Currency markets like an Agatha Christie thriller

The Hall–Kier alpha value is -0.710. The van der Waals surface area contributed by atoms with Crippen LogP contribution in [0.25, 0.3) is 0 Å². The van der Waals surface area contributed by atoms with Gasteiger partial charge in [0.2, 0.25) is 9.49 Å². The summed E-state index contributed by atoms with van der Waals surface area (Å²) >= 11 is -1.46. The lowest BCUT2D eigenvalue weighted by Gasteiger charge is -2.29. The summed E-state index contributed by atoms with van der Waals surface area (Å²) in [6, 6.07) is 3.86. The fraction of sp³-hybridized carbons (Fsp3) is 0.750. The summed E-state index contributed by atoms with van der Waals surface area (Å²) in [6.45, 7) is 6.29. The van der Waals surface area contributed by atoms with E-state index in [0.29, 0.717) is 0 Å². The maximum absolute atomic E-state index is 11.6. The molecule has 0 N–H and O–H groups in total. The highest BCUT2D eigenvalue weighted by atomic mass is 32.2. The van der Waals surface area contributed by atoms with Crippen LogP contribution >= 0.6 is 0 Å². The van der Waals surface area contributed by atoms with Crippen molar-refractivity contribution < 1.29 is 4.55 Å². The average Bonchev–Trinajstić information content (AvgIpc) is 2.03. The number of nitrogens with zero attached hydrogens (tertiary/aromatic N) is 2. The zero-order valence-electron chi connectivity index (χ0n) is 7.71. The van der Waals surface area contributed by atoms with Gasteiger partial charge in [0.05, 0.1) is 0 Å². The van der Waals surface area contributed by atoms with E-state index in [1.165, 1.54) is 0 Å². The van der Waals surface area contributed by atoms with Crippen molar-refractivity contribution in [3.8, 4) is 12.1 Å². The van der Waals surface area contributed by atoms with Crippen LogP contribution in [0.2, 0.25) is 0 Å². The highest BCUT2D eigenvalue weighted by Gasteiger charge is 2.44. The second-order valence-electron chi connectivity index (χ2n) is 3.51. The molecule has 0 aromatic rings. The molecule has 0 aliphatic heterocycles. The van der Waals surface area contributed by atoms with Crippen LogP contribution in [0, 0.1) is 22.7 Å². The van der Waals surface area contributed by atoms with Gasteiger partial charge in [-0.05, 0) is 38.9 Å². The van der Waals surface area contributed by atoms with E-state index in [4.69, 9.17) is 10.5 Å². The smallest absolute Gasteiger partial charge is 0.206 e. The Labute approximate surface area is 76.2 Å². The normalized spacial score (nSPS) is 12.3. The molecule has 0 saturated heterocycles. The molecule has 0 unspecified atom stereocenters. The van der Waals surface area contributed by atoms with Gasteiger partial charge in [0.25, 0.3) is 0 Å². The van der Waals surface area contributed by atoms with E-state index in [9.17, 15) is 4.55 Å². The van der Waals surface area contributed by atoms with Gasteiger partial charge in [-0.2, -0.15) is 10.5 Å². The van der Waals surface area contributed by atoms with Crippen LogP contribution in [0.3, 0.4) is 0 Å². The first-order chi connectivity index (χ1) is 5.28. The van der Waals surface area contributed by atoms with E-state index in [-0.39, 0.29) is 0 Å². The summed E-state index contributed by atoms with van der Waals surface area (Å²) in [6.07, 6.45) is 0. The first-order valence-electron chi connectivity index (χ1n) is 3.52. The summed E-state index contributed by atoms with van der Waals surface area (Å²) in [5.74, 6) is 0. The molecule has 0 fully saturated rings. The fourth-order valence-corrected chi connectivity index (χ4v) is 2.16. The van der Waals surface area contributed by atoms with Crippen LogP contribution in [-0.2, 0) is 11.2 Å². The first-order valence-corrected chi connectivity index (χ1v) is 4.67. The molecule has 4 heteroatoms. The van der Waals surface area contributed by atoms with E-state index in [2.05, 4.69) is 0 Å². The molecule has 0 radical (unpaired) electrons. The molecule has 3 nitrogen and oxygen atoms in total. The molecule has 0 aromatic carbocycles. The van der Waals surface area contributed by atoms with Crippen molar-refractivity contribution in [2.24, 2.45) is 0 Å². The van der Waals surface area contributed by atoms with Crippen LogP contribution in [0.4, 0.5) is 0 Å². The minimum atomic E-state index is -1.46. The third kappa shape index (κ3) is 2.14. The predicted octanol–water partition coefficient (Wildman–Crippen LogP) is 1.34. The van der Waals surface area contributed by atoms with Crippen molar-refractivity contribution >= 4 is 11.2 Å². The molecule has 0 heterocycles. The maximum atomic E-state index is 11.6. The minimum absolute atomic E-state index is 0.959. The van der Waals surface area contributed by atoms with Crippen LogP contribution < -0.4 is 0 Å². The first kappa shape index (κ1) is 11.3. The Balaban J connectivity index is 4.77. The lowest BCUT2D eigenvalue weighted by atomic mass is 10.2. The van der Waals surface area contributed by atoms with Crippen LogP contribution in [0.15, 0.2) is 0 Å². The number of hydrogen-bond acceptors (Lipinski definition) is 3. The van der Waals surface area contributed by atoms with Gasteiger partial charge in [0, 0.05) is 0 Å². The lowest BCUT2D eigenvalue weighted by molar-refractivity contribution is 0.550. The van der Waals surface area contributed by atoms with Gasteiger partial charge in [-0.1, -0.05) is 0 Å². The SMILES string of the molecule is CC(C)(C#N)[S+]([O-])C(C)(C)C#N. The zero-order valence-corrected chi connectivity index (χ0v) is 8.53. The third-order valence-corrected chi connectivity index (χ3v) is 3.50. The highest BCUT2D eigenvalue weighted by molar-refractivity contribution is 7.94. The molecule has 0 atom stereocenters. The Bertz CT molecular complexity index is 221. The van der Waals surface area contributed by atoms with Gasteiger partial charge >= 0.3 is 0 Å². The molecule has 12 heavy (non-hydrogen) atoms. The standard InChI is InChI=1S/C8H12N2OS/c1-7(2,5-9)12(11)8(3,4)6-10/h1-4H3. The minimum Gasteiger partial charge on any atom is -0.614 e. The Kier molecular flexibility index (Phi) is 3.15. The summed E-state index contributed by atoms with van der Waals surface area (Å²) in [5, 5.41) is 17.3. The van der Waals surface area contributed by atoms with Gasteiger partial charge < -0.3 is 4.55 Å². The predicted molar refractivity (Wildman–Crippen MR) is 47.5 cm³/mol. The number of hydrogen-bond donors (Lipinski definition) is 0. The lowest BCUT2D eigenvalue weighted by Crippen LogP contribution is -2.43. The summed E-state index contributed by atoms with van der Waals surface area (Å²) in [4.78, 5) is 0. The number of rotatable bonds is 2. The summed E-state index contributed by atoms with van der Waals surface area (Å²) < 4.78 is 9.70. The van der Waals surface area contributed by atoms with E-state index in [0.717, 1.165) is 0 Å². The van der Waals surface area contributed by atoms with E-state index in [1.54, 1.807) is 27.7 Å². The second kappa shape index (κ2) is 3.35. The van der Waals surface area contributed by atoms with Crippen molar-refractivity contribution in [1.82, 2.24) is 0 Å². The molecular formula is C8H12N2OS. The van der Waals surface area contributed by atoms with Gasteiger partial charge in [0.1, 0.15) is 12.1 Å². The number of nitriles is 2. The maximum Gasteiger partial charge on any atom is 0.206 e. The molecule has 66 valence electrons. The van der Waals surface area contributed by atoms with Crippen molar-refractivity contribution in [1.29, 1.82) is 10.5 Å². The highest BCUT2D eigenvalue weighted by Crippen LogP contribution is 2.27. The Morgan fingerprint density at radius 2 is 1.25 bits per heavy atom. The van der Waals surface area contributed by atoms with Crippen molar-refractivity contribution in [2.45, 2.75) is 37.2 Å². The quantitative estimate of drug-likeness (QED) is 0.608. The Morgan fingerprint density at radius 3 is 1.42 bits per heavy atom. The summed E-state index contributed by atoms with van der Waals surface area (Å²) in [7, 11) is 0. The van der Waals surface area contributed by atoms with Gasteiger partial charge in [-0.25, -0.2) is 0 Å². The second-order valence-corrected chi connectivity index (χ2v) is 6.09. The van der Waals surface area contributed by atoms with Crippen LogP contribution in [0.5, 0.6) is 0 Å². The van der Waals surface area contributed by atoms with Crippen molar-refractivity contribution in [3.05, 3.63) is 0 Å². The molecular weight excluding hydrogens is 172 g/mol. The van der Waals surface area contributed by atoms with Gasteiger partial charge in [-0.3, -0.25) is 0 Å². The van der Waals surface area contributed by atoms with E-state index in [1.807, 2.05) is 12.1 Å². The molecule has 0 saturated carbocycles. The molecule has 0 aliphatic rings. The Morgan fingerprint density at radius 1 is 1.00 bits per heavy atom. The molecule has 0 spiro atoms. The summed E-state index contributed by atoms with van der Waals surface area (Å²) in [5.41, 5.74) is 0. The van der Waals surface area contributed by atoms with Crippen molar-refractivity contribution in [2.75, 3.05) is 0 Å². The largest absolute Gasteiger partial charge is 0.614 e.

Watching the developments in the currency markets feels very similar to reading Agatha Christie&rsquo;s&nbsp; &ldquo;Murder on the Orient Express&rdquo;. <br /><br />Penned in the 1930s in Istanbul, Christie&rsquo;s thriller has you on the edge of your seat with every twist and turn of the plot. <br /><br />It was therefore appropriate that last week&rsquo;s meeting of the World Bank and IMF was located on the banks of the Bosporus.&nbsp; Where better to discuss the issue of the demise of the world&rsquo;s reserve currency than at the point where east meets west? <br /><br />But to determine the future health of the dollar, those attending, like detectives, had to read between the lines and pick up on the clues. <br /><br />That&rsquo;s because none of the policy makers present were willing to openly say that the future of the greenback is in question. Christine Lagarde, France&rsquo;s Finance Minister, told me that she firmly believes in a &ldquo;strong dollar&rdquo;. Yet she quickly went on to say that Europe should not shoulder the burden associated with rebalancing the global economy. The implication being that as the world seeks a new equilibrium it will be inevitable that we will see big shifts in the value of various currencies. <br /><br />And it was a similar theme when it came to the views of the Governor of Saudi Arabia&rsquo;s central bank. Speaking to CNBC, he strongly denied that there was any move to price oil in anything other than dollars. Yet when asked if it would be a good idea, he replied &ldquo;not now&rdquo;. The response, once again, implying that things could be very different in the future for the US currency.<br /><br />Now none of our economic leaders anticipate that the status quo is going to change any time soon. But the once absolute certainty that the greenback will remain the world&rsquo;s reserve currency is starting to fray. <br /><br />The dollar&rsquo;s ultimate decline is, however, only a symptom of a wider move that is happening in the world economy. The planet&rsquo;s economic growth engine is now no longer to be found in America &ndash; it is instead located in the emerging markets of Asia. <br /><br />This is the world&rsquo;s new Orient Express and if Christie had been writing her books now she may well have sent Poirot east rather than west.&nbsp; <br /><br />Whether he would have been able to discover the ultimate cause of the dollar&rsquo;s demise is another question. Guy Johnson co-anchors European Closing Bell and Europe Tonight weekdays on CNBC.